[This is the concluding section of my 9-part series for Feb 2009.]
The refrain of one of the hits of ABBA, a Swedish pop group, goes like this:
“Money, money, money
Must be funny
In the rich man's world.
Money, money, money
In the rich man's world.
All the things I could do
If I had a little money
It's a rich man's world.”
If economics is the be-all and end-all in this game,
then why don’t we en bloc The Istana? Does it have to be in busy, crowded Orchard Road where official motorcades would exacerbate the traffic jams now and then (time is money in our frenetic lifestyle)? Do we need all that sprawling grounds? Ever noticed that most of the buildings along our prime shopping belt are under 20 storeys? Probably for aviation clearance path in the event of escape evacuation. Or that the apartment blocks in the bordering residential district of Cavenagh Road are mostly low-rise? Again, for obvious security reasons. Imagine how much economic value would be unlocked in such prime commercial and residential districts if the storey height restrictions were lifted and as Development Charge levies once again swell our government coffers, especially in the aftermath of the 2008 global financial/economic crisis that significantly depleted our reserves.
But, I, for one will say a resounding “no” – The Istana MUST stay where it is. That is one of our last few national icons left whole and intact. There is a sense of time and place in The Istana – despite today’s building technology that would enable The Istana to be identically re-constructed brick-by-brick on cheap land somewhere else! The grounds where Queen Elizabeth may have strolled by. The steps where Chairman Deng Xiao Peng may have climbed. The hall where President Nelson Mandela dined. The spot where our Founding Father Lee Kuan Yew stood on as he took his oath of office. For all of this and more, money cannot buy.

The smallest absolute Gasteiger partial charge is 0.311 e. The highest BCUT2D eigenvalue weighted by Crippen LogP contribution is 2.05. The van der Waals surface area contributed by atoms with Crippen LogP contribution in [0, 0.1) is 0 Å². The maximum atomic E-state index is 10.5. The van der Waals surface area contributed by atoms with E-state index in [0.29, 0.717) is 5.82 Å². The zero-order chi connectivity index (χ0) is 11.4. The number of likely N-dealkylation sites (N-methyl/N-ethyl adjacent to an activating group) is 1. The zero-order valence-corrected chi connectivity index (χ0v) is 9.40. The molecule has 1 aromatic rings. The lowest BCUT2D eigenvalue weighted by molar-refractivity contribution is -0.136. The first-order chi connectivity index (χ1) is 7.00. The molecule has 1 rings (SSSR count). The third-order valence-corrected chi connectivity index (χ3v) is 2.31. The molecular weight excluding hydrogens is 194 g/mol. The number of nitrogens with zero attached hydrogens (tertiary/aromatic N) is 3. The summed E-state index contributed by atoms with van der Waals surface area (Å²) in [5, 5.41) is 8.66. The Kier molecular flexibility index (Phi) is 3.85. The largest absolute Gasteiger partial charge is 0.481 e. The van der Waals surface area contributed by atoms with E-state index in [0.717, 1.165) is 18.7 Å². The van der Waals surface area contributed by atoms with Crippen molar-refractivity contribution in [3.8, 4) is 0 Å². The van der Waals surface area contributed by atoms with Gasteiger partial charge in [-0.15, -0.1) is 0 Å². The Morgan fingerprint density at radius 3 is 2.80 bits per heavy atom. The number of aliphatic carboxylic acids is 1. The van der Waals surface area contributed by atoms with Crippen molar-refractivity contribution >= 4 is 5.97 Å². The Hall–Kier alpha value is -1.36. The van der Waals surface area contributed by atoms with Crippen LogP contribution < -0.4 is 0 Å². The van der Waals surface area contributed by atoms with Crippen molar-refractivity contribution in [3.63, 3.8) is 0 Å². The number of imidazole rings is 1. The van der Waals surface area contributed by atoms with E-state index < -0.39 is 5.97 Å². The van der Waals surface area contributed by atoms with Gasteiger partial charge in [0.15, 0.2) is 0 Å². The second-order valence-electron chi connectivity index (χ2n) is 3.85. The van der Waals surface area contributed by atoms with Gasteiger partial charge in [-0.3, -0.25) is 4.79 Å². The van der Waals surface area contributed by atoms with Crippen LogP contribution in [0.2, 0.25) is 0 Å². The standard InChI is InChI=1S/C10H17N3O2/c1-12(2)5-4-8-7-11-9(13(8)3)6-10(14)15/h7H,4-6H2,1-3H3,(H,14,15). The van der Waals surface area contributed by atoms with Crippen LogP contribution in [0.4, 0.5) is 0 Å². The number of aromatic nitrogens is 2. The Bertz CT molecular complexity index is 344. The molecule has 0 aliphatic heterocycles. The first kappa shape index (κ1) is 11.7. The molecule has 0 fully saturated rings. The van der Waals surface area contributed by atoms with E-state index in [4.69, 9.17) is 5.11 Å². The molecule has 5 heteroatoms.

Our national iconography, our country’s history ... forever priceless! But that’s only me and maybe 19% of you out there!
Often times, our Gahmen waves the flag of “Majority”, “80% Consent”, “Collective Will” of condo owners. So, what’s wrong since so many want to en bloc??? They don’t get it? Or we don’t get it?
Yeh, what’s wrong? Let’s grab this raging bull by the horns! This calls to mind the distinction between the two schools of governance (note: this is a deliberately over-simplistic comparison to draw out the point):
(a) “Democracy” – If all 35 people in a mob agree to kill the target victim, the lynching will go ahead.
(b) “Republic” – Even if all 35 people in a mob agree to kill the target victim, the law prohibits lynching. So lynching is stopped. But if it is effected, the lynchers will be punished. NOTE: This assumes that the law is “just” to start with. As reminded by Dr Martin Luther King, Jr: “There are two types of laws: Just and Unjust.”
In the harsh reality of the world, there are Black Swans. There is the non-equilibrium economic theory of Econophysics. There is 80-20 Pareto Distribution. So many factors, correlation ranges from 0-100%, they are dynamic and of varying weight under different sensitivities!!! Small changes can have exponentially exaggerated effect. Human beings are not 100% rational. Herd behaviour. Fear. Greed. Exuberance. Knowledge is not equal. Markets are not perfect. The end results are more random than we think. So “Majority”, “80% Consent”, “Collective Will” and the blah may well belie the needs and desires of owners (excluding speculators and flippers).
If I may dredge up the slouchy Homer Simpson in all his slothful glory: “Never under-estimate the power of stupid people in large groups!” Please excuse my irreverence ...